The recent headlines in the news regarding vaping are grim and the state of alarm nationwide is high. Rightfully so… The Centers for Disease Control has confirmed that there have been seven vaping-related deaths and nearly 400 confirmed cases of lung disease related to vaping.
Young people across the country have been admitted to emergency departments or landed themselves in intensive care units due to collapsed lungs, inflammation of lung tissue and lung damage from vaping.
Vaping first came to popularity years ago as an alternative to cigarette smoking and it was often considered a productive way to help people quit cigarettes. When many people think of vaping they think of the word vapor, which elicits the connection to humidifier or diffusers. I hear time and time again the mindset that humidifiers and diffusers are harmless, so the vapor produced from vaping must be harmless too. That’s far from accurate.
The term “vaping” describes the process when a substance is heated to the point of releasing vapor (vaporizing) but not combusted (lit on fire). Individuals who vape inhale and exhale the aerosol, often referred to as vapor, which is produced by an e-cigarette or similar device.
These devices range in appearance and the design can resemble traditional pipes, flash drives and even pens or highlighters. Typically, they include a battery and cartridge containing e-juice or e-liquids.
The FDA has not evaluated any of the e-liquids currently on the market and does not regulate these products. In other words, they are not deemed safe. The ingredients in these e-liquids contain flavorings and humectant (propelyne glycol or vegetable glycerin), which again may sound harmless to the common ear. However, once these ingredients are heated, they produce a variety of chemicals including formaldehyde, acetaldehyde, acrolein, particulates and toxic metals to name a few, which are directly harmful to humans and proven carcinogens.
In addition to these dangerous e-liquids, many of these vaping devices also contain nicotine and cannabis. Vaping is more powerful and potent than smoking and many individuals are experiencing a substance use disorder as a result.
Still, what’s most problematic about this vaping dilemma is its popularity among youth … Nearly 20% of all 8th graders and 40% of all 12th graders have tried vaping this year. Vaping has increased 78% among high school students and 48% among middle school students in the last year alone.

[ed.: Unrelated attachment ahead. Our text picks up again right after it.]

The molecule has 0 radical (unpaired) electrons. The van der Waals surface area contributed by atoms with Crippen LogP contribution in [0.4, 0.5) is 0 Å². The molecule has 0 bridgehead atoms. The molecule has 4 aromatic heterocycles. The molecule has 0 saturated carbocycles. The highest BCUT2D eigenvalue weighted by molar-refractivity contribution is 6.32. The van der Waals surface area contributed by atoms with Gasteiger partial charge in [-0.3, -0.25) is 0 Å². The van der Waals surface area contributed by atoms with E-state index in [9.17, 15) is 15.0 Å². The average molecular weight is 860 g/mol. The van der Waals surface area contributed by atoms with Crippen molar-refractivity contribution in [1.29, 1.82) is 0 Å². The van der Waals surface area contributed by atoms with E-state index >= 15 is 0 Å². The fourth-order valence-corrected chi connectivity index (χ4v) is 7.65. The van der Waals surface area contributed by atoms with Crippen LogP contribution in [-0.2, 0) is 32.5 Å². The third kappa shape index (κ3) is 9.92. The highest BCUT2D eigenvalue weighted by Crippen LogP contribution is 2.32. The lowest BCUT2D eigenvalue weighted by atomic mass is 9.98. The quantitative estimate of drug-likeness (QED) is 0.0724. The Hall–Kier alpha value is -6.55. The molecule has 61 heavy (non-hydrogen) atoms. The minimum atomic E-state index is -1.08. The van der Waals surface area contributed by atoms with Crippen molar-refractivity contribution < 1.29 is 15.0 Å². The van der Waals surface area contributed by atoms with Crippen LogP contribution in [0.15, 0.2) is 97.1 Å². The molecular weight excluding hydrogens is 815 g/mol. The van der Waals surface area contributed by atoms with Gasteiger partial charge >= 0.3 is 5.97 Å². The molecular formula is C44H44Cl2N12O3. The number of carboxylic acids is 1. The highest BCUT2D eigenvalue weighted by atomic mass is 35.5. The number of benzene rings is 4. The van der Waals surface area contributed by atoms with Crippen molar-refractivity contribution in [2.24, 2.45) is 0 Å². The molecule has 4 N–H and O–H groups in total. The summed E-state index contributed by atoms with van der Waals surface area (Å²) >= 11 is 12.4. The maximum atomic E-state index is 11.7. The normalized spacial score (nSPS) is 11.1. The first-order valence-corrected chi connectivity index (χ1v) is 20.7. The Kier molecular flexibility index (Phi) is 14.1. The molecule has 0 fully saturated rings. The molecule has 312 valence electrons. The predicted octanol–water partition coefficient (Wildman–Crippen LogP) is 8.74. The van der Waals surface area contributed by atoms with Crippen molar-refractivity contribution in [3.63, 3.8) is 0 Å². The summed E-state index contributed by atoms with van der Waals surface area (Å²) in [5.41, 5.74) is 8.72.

Cigarettes and smoking marijuana have long symbolized youth rebellion. Kids often smoke to fit in, appear cool or disregard authority. Now, e-cigarettes and vapes are the most common tobacco product used by teens and more and more kids who would’ve never tried a traditional cigarette or joint have been enticed into trying vaping.
Not only does vaping expose individuals to harmful chemicals and toxins, but adolescents are at a greater risk for cognitive impairment and hindered brain development, too. We know that nicotine and marijuana can interfere with natural brain development in key areas, including the prefrontal cortex, the area responsible for decision making, judgment, and planning.
The long and short-term side effects of this vaping trend are proving to be truly scary. That said, Rosecrance has a long, demonstrated history of working effectively with teens. From education, prevention and intervention services, counseling, navigating initial conversations, exploring treatment options, conducting assessments, and providing an excellent continuum of care, Rosecrance can really help individuals, families, schools and communities at any level they need.
If you know a child or teen who is using vaping and have concerns, let Rosecrance be a resource for you in the community. This can be an unsettling situation to navigate and the road to recovery and wellness is often challenging and far from straight forward.
Rosecrance is here to help through every up and down! Call 815.391.1000 or visit our website at rosecrance.org.
Matthew Quinn is a Licensed Clinical Professional Counselor and Certified Alcohol and Drug Counselor who works as a Community Relations Coordinator at Rosecrance, a non-profit organization and national leader in substance use and mental health treatment services, serving nearly 50,000 clients a year, operating 60 locations across Illinois, Iowa and Wisconsin.